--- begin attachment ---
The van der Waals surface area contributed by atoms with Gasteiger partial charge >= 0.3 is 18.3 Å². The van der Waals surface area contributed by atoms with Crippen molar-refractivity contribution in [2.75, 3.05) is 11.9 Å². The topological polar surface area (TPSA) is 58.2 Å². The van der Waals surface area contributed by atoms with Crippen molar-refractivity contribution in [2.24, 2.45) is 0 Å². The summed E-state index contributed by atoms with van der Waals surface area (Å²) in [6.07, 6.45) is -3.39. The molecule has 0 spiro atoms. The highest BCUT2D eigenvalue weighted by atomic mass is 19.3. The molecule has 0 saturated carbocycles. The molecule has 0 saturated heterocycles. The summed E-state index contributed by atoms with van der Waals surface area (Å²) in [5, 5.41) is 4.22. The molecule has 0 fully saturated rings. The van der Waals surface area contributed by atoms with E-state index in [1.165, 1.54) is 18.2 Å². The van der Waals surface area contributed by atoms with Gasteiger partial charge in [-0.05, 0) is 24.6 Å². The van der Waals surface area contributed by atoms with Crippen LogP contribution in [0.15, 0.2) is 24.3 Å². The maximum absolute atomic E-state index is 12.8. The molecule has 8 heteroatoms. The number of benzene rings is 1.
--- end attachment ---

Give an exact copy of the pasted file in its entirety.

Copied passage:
The van der Waals surface area contributed by atoms with Gasteiger partial charge >= 0.3 is 18.3 Å². The van der Waals surface area contributed by atoms with Crippen molar-refractivity contribution in [2.75, 3.05) is 11.9 Å². The topological polar surface area (TPSA) is 58.2 Å². The van der Waals surface area contributed by atoms with Crippen molar-refractivity contribution in [2.24, 2.45) is 0 Å². The summed E-state index contributed by atoms with van der Waals surface area (Å²) in [6.07, 6.45) is -3.39. The molecule has 0 spiro atoms. The highest BCUT2D eigenvalue weighted by atomic mass is 19.3. The molecule has 0 saturated carbocycles. The molecule has 0 saturated heterocycles. The summed E-state index contributed by atoms with van der Waals surface area (Å²) in [5, 5.41) is 4.22. The molecule has 0 fully saturated rings. The van der Waals surface area contributed by atoms with E-state index in [1.165, 1.54) is 18.2 Å². The van der Waals surface area contributed by atoms with Gasteiger partial charge in [-0.05, 0) is 24.6 Å². The van der Waals surface area contributed by atoms with Crippen LogP contribution in [0.15, 0.2) is 24.3 Å². The maximum absolute atomic E-state index is 12.8. The molecule has 8 heteroatoms. The number of benzene rings is 1.